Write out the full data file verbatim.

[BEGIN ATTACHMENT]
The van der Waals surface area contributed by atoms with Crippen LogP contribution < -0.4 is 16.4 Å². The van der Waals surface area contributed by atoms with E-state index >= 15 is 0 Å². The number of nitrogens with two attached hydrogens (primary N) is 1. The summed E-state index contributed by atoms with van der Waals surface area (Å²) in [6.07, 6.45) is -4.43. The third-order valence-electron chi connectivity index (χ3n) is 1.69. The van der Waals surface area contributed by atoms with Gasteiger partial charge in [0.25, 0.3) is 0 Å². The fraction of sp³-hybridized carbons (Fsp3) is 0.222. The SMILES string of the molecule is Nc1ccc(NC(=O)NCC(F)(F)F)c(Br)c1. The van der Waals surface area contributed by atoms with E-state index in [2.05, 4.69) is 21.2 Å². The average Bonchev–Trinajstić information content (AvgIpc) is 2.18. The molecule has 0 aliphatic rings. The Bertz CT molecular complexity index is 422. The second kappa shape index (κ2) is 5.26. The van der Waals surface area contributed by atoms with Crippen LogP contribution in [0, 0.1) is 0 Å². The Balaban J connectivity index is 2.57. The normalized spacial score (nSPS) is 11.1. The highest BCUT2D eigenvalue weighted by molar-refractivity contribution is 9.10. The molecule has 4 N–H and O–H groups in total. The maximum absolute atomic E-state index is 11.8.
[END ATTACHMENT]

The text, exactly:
The van der Waals surface area contributed by atoms with Crippen LogP contribution < -0.4 is 16.4 Å². The van der Waals surface area contributed by atoms with E-state index >= 15 is 0 Å². The number of nitrogens with two attached hydrogens (primary N) is 1. The summed E-state index contributed by atoms with van der Waals surface area (Å²) in [6.07, 6.45) is -4.43. The third-order valence-electron chi connectivity index (χ3n) is 1.69. The van der Waals surface area contributed by atoms with Gasteiger partial charge in [0.25, 0.3) is 0 Å². The fraction of sp³-hybridized carbons (Fsp3) is 0.222. The SMILES string of the molecule is Nc1ccc(NC(=O)NCC(F)(F)F)c(Br)c1. The van der Waals surface area contributed by atoms with E-state index in [2.05, 4.69) is 21.2 Å². The average Bonchev–Trinajstić information content (AvgIpc) is 2.18. The molecule has 0 aliphatic rings. The Bertz CT molecular complexity index is 422. The second kappa shape index (κ2) is 5.26. The van der Waals surface area contributed by atoms with Crippen LogP contribution in [0, 0.1) is 0 Å². The Balaban J connectivity index is 2.57. The normalized spacial score (nSPS) is 11.1. The highest BCUT2D eigenvalue weighted by molar-refractivity contribution is 9.10. The molecule has 4 N–H and O–H groups in total. The maximum absolute atomic E-state index is 11.8.